Women are more inclined to divorce. Of those who had married between 1965 and 1979, one-fourth of those who had considered breaking up with their partner had plans to do so, whereas one-third of those born in the 1980s and 1990s entertained such thoughts.
Statistics and sample studies, including those from the Soviet era, show that among women born in 1945-1979, one in three went through a divorce or separation from a common-law husband.
The marriage cohort of 1945-1954, however, married at a time when obtaining a divorce was more difficult. As a result, by the 30th year of marriage, only 14% of women in this group were divorced.
‘Back when they had only just married, it was very difficult to divorce,’ explains Elena Churilova. ‘And after 10 or 20 years of life together, children had already appeared and it seemed more difficult to make the decision to separate. In addition, there was no freedom on the housing market and there were still few people around who had experience with divorce,’ she said.
In the marriage cohort of 1955-1964, almost twice as many women are divorced: 22%. And that number is approximately 30% in the cohort of the 1970s and 1980s.
Among those who married in the 1990s, 30% separated within 15 years.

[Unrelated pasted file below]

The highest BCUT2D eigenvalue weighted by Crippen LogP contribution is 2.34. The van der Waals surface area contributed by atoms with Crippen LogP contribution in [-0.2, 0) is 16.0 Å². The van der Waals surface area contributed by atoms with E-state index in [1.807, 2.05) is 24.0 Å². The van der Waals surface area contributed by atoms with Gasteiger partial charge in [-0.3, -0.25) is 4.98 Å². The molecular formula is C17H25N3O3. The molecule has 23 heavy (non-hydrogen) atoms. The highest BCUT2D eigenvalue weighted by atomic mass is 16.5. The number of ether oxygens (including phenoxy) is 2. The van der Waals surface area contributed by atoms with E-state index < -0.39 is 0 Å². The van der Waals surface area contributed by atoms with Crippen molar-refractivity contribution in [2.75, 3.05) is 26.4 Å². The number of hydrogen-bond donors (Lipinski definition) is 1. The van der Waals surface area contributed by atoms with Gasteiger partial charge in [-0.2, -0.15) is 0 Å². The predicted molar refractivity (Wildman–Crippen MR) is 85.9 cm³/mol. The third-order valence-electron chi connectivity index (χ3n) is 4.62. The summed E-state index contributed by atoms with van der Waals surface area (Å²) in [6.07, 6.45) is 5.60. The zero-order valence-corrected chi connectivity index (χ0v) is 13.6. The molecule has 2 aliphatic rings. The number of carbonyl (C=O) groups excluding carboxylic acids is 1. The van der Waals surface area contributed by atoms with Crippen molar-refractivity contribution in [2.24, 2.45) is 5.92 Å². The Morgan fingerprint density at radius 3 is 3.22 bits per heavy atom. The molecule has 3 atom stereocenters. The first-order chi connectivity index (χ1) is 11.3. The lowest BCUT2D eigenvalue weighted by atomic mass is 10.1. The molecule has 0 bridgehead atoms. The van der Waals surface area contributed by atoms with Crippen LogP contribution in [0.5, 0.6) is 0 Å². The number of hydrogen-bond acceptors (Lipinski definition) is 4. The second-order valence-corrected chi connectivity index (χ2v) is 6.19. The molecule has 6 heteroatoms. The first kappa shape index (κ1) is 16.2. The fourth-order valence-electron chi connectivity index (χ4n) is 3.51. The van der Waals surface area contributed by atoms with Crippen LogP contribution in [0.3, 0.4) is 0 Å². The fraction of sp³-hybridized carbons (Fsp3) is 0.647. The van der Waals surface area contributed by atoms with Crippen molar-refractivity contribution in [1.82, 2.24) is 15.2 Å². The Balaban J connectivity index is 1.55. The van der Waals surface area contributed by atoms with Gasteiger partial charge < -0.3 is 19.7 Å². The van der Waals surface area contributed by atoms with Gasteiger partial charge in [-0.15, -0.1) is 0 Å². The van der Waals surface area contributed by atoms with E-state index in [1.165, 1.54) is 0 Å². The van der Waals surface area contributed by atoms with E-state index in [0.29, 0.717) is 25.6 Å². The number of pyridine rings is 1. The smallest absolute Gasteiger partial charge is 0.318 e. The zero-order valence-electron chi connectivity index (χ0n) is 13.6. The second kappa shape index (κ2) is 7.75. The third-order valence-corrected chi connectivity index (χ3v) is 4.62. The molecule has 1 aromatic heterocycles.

Unregistered unions break up twice as often, and as much as 50-60% of the time for those who began living together in the 1980s, 1990s, and 2000s.
Russian has the highest divorce rate (the number of divorces per 1,000 people) among the world’s industrialized countries. That figure stands at 4.2 divorces per 1,000 people, as compared to 3.4 in Belarus, 3.2 in the U.S., 3.1 in Latvia, and 3.0 in Ukraine. This indicator is significantly lower among all other countries in this group.
Russia’s divorce rate grew from 3.8 per 1,000 people in 1990 to a high of 6.0 in 2002 before dipping to 4.2 in 2017.
If to measure separations against the total divorce rate (showing the total number of marriages that ended in divorce), that figure stood at 0.58 per marriage in 2011-2014 and 0.52 in 2015-2017.